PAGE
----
In the second of two extracts from her new book Marx and the Climate Crisis, Elaine Graham-Leigh explains why climate destruction is a structural feature of capitalism
Read the first extract here: Fighting the climate crisis
Capitalism is not ‘obsessed with’ growth because particular capitalists believe that continual growth is essential, any more than we are dependent on oil as a result of individuals’ continued car ownership. Growth is part of the structure of capitalism; indeed, without continued expansion, capitalism does not work at all. Capitalism is not a static but a dynamic system, which works only on the basis of ever-increasing profits. Competition between capitalist businesses impels each to seek expansion to outdo their competitors – the drive to greater and greater accumulation – but the profits generated by this are effectively dead capital if they cannot themselves be invested in a way that will get the capitalist a compound return on their investment. It is this underlying dynamic in capitalism which drives the cycles of boom and bust, expansion and depression which have become familiar. These aren’t a malfunction of capitalism but simply a result of how the system works.
Because the need for growth arises from the need for competitive advantage, an explicit belief or not in the value of growth within the system will not change it: even chief executives who talk the talk on green issues are still looking for ways to become more profitable than the other businesses in their industries, and to beat them to new areas into which to expand. Industrialisation comes in here because mechanised production initially allows those capitalists who adopt it to produce larger quantities of products more cheaply than their competitors, although it also contains the seeds of the next cyclical ‘bust’ by causing the rate of profit to decline. Marx showed how this happens as companies invest their profits, i.e. the surplus value produced by the labour of their workforces, in machinery which replaces labour. This therefore reduces the only factor which produces new value. As the rate of profit falls, this produces a crisis which destroys many capitals and enables a rise in profitability, and so a new round of expansion. This then lasts until the next cycle when many businesses in a sector collapse, and their surviving rivals improve their rates of profit by eating the corpses.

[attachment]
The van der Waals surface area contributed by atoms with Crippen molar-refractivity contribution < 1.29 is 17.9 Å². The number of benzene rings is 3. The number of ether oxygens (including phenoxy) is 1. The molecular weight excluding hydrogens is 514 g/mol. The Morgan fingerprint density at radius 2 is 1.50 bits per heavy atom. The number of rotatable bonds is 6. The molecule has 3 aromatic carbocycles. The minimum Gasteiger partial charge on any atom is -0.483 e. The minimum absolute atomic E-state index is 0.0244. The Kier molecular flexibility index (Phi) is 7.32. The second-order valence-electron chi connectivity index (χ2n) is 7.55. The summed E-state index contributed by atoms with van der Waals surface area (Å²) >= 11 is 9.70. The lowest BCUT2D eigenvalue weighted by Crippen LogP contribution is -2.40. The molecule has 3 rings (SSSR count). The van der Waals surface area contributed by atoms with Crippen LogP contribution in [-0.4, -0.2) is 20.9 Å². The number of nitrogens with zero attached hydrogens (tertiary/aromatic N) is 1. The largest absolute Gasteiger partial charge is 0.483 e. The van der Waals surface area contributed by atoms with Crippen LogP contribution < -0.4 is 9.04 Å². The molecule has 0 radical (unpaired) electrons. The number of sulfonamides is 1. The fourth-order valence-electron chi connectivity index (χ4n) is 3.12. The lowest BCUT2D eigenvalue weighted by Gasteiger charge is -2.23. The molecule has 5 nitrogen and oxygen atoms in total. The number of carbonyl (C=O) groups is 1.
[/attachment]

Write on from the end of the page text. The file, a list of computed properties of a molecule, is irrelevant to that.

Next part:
This underlying dynamic means that growth cannot be edited out of the capitalist system, which can only survive through finding continual opportunities to expand. For resource extraction this can be expansion into literal new areas, thus providing a motor for imperialism, or changes to the nature of production to allow capitalist market relations to enter previous uncommodified sectors. An example of the latter is the Green Revolution, a development programme for higher-yield crops in the 1960s – 1990s, which effectively marketized what was previously subsistence agriculture. Without these possibilities for expansion, capitalism is in trouble. In the agricultural sector, they enable capitalist agricultural production to overcome the declining rate of profit and the effects of the metabolic rift, as Marx and Engels were well aware. Engels for example remarked in 1865 that it was the possibility of expansion to the West which was coming to the rescue of US agricultural production. ‘If all these regions have been ploughed up and after that shortage sets in, then will be the time to say caveat consules.’ (trans: Let the consuls, [rulers of the Roman republic] beware.)